Simultaneously, the city plans on becoming more flood-proof with the help of green roofs and better storm water management.
The Circular Economy
Amsterdam became a strong proponent of the “circular economy” once the city realized that it could replace a third of the building materials it used every year by recovering and reusing old building materials. “But to do that,” Ekker says, “you need to build smart,” by which he means constructing buildings so that they can be more easily recovered once the building has reached the end of its useful lifespan.
In addition, all concrete that the city uses in the future is going to be recycled. That will be “a huge CO2 reduction,” Ekker says. In contracting with developers for buildings in Amsterdam, 30 percent of a prospective project’s rating is based on its sustainability score. High-risk projects get loans from the city’s new €50 million sustainability fund.
Amsterdam is already reusing municipal waste to co-generate heat and power for residents in the northern and western quadrants of the city. The waste is collected and delivered to a central incinerator with advanced pollution controls. Heat from the plant is distributed to households in large insulated pipes, replacing individual gas furnaces.
Excess heat from a gas-fired power plant on the east side of Amsterdam in Diemen serves residents in the city’s southern and eastern quadrants. Meanwhile, the city plans to create a region-wide heat network, extending from its Tata Steel smelter on the North Sea shore in Ijmuiden, 25 km west of Amsterdam to the city of Almere, 25 km east of Amsterdam.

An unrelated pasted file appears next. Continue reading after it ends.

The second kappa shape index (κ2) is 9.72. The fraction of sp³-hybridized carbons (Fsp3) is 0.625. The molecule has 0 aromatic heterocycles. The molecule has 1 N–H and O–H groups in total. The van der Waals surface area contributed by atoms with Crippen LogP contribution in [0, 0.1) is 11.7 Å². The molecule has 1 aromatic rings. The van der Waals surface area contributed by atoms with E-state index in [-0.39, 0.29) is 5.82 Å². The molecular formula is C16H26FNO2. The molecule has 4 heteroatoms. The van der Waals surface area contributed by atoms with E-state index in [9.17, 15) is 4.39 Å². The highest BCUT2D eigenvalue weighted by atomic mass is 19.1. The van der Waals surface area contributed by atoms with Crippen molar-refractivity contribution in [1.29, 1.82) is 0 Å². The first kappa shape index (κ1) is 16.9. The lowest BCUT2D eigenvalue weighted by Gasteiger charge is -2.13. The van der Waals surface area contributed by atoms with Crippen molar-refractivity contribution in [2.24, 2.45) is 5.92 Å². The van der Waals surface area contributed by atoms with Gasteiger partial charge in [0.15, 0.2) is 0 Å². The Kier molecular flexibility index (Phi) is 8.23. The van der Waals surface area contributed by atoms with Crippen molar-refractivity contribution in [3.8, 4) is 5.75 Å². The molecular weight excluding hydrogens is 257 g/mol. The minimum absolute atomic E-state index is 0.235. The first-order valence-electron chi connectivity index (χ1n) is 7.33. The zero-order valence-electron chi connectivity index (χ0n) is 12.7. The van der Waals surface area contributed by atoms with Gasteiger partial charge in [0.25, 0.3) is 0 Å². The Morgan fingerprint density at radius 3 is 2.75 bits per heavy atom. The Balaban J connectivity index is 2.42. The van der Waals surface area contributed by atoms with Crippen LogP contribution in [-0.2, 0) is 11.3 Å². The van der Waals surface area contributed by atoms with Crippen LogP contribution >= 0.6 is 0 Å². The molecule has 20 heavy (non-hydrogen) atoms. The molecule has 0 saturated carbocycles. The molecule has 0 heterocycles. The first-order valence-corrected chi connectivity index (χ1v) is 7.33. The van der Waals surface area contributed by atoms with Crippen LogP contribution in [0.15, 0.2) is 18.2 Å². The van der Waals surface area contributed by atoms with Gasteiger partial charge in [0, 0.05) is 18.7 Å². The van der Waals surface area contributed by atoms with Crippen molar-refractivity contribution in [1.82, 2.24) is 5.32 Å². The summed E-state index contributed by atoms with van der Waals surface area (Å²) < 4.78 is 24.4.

In total, Amsterdam plans to have 102,000 homes on district heating by 2020 and 240,000 by 2040. Geothermal heat sources and surplus heat from urban greenhouses where flowers and vegetables are grown will provide heat throughout the region.
The city also strongly supports recycling and has ambitious city-wide recycling goals. Amsterdam seeks to more than double its 2015 recycling rate by separating 65 percent of urban waste by 2020 into resource flows of glass, paper, plastics, and even textiles.
City leaders believe that accomplishing its climate, energy, and recycling goals will make Amsterdam a more prosperous, cleaner, quieter, safer, more pleasant, and more affordable place to live. These improvements will also help make Amsterdam a more socially diverse, inclusive, and sustainable city.
Amsterdam has built a public consensus favoring its ambitious energy and climate program by emphasizing its health and economic benefits. Rather than focusing on the problem of climate change and emphasizing the severity of climate impacts, city leaders focus on the opportunities that ambitious solutions offer, particularly the money that could be saved or earned.
As Ekker says, “Solutions are where we can make an impact.”
Editorial assistance by Joanna Jiang.
- Amsterdam: a different energy. 2040 Energy Strategy. City of Amsterdam [online] (February 2010). https://www.amsterdam.nl/bestuur-organisatie/organisatie/ruimte-economie....